Now a despicable man named Sheba, Bichri's son, from Benjamin, was also there. He sounded the trumpet and said: "We don't care about David! We have no stake in Jesse's son! Go back to your homes, Israel!"
So all the Israelites left David to follow Bichri's son Sheba. But all the people of Judah stayed close to their king from the Jordan River all the way to Jerusalem.
When David arrived at his palace in Jerusalem, the king took the ten secondary wives he had left to take care of the palace and put them in a house under guard. He provided for them, but he didn't have sex with them. They were confined until the day they died, and lived like widows.
Then the king said to Amasa, "Call everyone in Judah here to me three days from now. You should be here too."
So Amasa went to call Judah together, but he took longer than the allotted time.
David told Abishai, "Bichri's son Sheba will cause more trouble for us than Absalom did. Take your master's servants and chase after him before he finds fortified cities and escapes from us."
So Joab's men marched out after Sheba—this included the Cherethites, the Pelethites, and all the warriors. They marched out of Jerusalem to pursue Bichri's son Sheba.
When they got to the great stone in Gibeon, Amasa came to meet them. Joab was dressed in his soldier's uniform. Over the tunic at his waist he wore a sword in its sheath. As Joab went forward it slipped out.
"How are you, my brother?" Joab asked Amasa, and with his right hand he took hold of Amasa's beard as if to kiss him.
But Amasa didn't notice the sword in Joab's hand. Joab struck him in the stomach with it so that Amasa's intestines spilled out on the ground. He died without Joab striking him a second time. Then Joab and his brother Abishai pursued Sheba, Bichri's son.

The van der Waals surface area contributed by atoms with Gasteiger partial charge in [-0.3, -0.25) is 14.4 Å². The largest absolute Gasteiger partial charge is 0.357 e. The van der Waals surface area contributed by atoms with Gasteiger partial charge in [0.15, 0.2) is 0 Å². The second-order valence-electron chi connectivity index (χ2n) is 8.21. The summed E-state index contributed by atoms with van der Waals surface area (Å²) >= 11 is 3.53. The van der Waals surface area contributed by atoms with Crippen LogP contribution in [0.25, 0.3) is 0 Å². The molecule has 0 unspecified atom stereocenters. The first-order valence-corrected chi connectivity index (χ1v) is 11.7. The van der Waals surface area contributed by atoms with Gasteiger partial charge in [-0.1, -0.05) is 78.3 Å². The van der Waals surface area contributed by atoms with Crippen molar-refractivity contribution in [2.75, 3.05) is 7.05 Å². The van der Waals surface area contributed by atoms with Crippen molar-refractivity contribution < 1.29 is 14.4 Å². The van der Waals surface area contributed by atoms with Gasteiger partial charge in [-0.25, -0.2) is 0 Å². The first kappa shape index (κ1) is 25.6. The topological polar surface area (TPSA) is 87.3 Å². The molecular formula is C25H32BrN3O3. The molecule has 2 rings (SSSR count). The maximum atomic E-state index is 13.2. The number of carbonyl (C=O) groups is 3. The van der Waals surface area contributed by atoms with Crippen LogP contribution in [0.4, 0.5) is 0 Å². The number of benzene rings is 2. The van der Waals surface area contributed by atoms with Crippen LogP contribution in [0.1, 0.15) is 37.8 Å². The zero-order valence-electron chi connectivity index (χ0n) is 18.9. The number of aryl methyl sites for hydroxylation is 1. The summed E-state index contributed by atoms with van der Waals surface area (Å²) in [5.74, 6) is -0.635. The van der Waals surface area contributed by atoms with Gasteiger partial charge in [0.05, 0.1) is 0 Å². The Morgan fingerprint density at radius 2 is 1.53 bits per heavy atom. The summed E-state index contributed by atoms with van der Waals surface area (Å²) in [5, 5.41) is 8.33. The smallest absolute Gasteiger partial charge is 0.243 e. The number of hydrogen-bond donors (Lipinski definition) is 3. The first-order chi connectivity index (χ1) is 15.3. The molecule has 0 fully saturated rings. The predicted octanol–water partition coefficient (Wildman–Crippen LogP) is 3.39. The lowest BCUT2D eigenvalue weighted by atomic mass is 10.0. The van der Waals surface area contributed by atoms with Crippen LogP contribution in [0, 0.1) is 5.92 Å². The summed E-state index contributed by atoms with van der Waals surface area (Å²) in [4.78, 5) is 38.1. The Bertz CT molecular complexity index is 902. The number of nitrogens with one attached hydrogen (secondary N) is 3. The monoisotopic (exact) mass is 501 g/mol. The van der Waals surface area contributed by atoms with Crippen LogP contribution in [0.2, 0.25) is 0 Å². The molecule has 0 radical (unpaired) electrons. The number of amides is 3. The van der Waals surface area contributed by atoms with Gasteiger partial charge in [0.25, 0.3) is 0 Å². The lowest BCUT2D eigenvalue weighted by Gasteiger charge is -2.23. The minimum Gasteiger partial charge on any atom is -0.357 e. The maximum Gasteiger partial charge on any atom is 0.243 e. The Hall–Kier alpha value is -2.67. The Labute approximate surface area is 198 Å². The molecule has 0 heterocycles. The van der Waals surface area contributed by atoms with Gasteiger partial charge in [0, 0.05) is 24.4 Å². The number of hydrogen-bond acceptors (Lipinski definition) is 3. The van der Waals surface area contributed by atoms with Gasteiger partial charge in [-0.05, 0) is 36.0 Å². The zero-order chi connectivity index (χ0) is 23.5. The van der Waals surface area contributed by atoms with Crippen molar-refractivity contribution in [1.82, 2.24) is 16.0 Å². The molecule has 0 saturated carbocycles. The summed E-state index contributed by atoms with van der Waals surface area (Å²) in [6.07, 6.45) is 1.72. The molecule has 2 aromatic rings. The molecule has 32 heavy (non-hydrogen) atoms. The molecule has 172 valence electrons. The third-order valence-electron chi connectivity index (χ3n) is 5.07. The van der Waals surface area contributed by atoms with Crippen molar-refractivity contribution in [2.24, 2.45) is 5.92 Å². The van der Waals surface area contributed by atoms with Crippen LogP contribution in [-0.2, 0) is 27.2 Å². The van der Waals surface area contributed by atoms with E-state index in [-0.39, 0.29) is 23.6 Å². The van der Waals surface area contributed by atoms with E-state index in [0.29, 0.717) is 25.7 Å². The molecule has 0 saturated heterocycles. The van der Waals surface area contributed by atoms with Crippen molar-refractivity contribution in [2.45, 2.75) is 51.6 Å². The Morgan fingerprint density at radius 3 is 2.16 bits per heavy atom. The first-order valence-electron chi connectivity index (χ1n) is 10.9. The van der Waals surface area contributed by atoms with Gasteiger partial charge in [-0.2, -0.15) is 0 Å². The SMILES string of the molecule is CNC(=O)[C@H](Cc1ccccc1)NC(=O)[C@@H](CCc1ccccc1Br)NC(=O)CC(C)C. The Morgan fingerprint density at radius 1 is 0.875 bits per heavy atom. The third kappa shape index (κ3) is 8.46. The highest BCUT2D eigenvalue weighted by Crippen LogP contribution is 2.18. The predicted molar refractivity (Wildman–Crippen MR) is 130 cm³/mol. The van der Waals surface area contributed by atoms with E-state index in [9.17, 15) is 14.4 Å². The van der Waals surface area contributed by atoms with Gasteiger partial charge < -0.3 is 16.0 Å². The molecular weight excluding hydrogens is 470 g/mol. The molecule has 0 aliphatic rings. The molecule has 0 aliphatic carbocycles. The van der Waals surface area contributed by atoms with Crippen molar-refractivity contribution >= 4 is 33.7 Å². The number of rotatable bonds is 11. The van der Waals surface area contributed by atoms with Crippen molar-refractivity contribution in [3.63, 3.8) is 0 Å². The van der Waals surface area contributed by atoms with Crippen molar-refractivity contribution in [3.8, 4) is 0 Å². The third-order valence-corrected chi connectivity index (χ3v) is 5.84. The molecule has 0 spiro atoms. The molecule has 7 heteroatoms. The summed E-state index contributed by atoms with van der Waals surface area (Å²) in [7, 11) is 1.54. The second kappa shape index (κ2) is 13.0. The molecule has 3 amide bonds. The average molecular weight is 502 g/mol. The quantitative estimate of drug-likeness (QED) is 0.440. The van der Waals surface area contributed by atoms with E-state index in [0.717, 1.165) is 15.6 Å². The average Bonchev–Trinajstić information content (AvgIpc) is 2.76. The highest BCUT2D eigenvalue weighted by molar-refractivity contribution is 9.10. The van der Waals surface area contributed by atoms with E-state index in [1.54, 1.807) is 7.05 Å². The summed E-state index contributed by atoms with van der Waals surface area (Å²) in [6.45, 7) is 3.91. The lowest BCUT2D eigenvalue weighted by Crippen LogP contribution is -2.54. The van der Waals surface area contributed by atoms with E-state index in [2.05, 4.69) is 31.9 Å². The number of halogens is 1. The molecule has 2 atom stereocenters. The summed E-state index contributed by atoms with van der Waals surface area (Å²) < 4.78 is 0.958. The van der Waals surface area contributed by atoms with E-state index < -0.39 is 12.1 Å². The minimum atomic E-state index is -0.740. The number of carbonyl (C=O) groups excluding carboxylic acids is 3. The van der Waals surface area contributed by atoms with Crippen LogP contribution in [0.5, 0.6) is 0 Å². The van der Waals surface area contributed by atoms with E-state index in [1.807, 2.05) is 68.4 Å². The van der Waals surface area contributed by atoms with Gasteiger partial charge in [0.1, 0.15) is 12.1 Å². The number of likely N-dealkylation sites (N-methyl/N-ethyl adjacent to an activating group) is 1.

One of Joab's men stood by Amasa and said, "Whoever favors Joab, and whoever is for David, follow Joab!"
Amasa was writhing in blood in the middle of the road, and the man saw that everyone was stopping. When he saw this, he dragged Amasa from the road into a field and threw a robe over him.
Once Amasa was moved out of the road, everyone who followed Joab marched past in pursuit of Bichri's son Sheba.
Sheba went through all the Israelite tribes up to Abel of Beth-maacah. All the Bichrites assembled and followed Sheba in.
Then Joab's men arrived and attacked Sheba at Abel of Beth-maacah. They piled up a ramp against the city, and it stood against the outer wall. All of Joab's troops were hammering the wall, trying to bring it down.
Then a wise woman called from the city, "Listen! Listen! Tell Joab to come over here, so I can talk to him."
So Joab approached her, and the woman said, "Are you Joab?" "I am," he answered. "Pay close attention to the words of your female servant," she said. "I'm listening," Joab replied.
She said, "People used to say long ago: ‘Ask your question at Abel,' and that settled the matter.
I am one of the peaceful and faithful in Israel, but you are trying to kill a city that is one of Israel's mothers! Why would you annihilate the LORD's inheritance?"
Joab answered, "I would never, ever annihilate or destroy such a thing!
That's not the issue. A man named Sheba, Bichri's son, who is from the Ephraim highlands, has rebelled against King David. Just hand him over, and I'll leave the city alone." The woman said to Joab, "His head will be thrown over the wall to you!"
When the woman went to everyone with her wise counsel, they cut off the head of Sheba, Bichri's son, and threw it out to Joab. Then Joab sounded the trumpet, and his troops left the city, returning to their homes. But Joab returned to the king in Jerusalem.
Now Joab was in command of Israel's army; Jehoiada's son Benaiah commanded the Cherethites and the Pelethites;
Adoram was in charge of the forced labor; Ahilud's son Jehoshaphat was the recorder;
Sheva was secretary; Zadok and Abiathar were priests;
and Ira from Jair was also a priest for David.